But for all those times when announcers hyperbolically compare football collisions to car accidents, this is actually one where it's not terribly unreasonable. Football collisions can be considered mini-car-wrecks in which everyone involved ends up with some muscle damage, and some myoglobin headed toward their kidneys. And then add some additional stresses to that, like a heavy body and a hot workout environment, and the muscle breakdown can quickly go beyond the healthy range. Additionally, energy drinks that contain stimulants (caffeine included) can raise the body's core temperature and compound the heat stress. In fact, when football players die of heatstroke during preseason training, the actual cause of death can be kidney failure from rhabdomyolysis that is brought on or accentuated by an elevated temperature.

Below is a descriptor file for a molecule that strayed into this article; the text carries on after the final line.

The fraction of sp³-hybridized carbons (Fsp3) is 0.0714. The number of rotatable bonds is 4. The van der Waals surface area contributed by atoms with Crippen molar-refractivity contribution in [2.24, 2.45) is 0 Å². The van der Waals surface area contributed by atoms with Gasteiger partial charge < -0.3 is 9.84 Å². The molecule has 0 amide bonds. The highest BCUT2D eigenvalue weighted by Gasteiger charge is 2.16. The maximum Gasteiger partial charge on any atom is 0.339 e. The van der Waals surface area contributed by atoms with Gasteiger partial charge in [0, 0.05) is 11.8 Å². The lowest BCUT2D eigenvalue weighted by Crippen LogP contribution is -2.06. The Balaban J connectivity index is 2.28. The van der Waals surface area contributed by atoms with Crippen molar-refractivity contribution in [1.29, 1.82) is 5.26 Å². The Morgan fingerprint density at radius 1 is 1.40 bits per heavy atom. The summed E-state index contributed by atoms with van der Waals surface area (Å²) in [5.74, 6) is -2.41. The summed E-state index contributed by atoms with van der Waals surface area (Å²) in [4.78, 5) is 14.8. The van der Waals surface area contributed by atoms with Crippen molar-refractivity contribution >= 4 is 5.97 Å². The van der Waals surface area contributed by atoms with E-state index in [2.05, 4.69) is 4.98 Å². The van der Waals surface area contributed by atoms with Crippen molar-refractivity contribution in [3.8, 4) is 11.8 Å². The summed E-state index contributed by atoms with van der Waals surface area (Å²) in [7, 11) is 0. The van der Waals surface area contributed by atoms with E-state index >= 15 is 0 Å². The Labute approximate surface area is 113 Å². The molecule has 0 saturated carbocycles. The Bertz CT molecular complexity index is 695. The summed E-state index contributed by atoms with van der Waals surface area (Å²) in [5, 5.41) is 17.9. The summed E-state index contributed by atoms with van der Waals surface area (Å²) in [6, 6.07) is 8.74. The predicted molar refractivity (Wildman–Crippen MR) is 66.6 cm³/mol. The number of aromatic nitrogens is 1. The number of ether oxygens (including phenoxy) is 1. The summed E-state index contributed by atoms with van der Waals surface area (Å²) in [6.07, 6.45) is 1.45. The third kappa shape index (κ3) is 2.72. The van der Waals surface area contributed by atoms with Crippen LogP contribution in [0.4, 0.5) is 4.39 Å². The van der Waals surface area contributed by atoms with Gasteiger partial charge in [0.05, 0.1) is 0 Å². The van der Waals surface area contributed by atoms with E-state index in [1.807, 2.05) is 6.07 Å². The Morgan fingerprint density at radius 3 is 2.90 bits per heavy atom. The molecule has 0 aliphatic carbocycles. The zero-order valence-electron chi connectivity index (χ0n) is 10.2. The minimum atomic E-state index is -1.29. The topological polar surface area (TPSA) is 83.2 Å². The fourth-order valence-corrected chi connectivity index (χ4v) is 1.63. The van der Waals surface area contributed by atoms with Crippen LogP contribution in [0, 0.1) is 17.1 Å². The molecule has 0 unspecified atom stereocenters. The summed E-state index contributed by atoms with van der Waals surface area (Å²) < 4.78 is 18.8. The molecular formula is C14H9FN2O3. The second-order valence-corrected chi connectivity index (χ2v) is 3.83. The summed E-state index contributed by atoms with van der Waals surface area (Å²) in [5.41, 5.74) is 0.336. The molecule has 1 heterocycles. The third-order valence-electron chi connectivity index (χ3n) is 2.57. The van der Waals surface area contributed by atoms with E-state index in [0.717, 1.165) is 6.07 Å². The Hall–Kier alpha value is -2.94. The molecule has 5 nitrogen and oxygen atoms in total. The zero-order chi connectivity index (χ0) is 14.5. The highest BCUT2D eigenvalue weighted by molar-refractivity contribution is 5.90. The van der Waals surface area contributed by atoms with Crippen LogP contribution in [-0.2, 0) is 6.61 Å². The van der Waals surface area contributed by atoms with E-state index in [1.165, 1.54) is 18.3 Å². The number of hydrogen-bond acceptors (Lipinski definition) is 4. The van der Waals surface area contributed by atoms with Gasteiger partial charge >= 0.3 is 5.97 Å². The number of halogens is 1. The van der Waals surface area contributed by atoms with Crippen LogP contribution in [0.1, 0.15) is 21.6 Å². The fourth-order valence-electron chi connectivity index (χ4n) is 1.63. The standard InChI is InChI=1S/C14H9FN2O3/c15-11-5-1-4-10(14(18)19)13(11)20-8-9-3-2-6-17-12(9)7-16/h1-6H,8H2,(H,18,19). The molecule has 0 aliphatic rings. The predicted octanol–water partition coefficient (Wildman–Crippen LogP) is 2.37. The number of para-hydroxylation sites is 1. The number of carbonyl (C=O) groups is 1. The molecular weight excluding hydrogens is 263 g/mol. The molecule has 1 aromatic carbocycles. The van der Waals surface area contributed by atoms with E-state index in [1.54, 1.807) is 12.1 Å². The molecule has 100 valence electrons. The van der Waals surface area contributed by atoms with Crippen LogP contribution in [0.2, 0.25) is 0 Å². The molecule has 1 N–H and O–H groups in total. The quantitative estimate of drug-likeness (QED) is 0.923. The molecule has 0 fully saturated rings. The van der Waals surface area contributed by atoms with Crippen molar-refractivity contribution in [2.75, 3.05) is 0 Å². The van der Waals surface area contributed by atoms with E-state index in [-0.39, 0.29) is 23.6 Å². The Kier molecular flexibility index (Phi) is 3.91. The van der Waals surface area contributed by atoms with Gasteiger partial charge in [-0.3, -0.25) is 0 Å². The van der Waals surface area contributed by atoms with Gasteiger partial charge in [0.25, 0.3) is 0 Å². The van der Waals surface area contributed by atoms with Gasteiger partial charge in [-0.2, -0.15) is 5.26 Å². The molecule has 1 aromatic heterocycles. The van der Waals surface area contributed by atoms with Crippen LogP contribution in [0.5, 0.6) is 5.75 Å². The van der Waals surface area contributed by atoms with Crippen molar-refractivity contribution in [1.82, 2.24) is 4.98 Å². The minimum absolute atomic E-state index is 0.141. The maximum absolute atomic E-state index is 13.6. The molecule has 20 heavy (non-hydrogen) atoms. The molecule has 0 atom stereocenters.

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So rhabdo is a very serious condition. But with no knowledge about the extent of Haynesworth's rhabdo, it's hard to say how valid a reason it is for having kept him off the field. In fact, some degree of rhabdo seems to be ubiquitous in NFL training camps. Sandra Fowkes Godek, director of the HEAT Institute at West Chester University in Pennsylvania, began studying Eagles players in the 2003 preseason. I saw some of the results of her work at the American College of Sports Medicine conference in New Orleans in 2007. The most striking part of her presentation were the photographs of urine samples collected from Eagles players. Some of the samples were so dark they could have been mistaken for Coca-Cola. That dark color probably comes from the myoglobin (perhaps from iron contained in myoglobin) as the kidneys work to get rid of it. The fact that there was enough myoglobin in the players' urine to turn it mahogany means that the kidneys were being overloaded.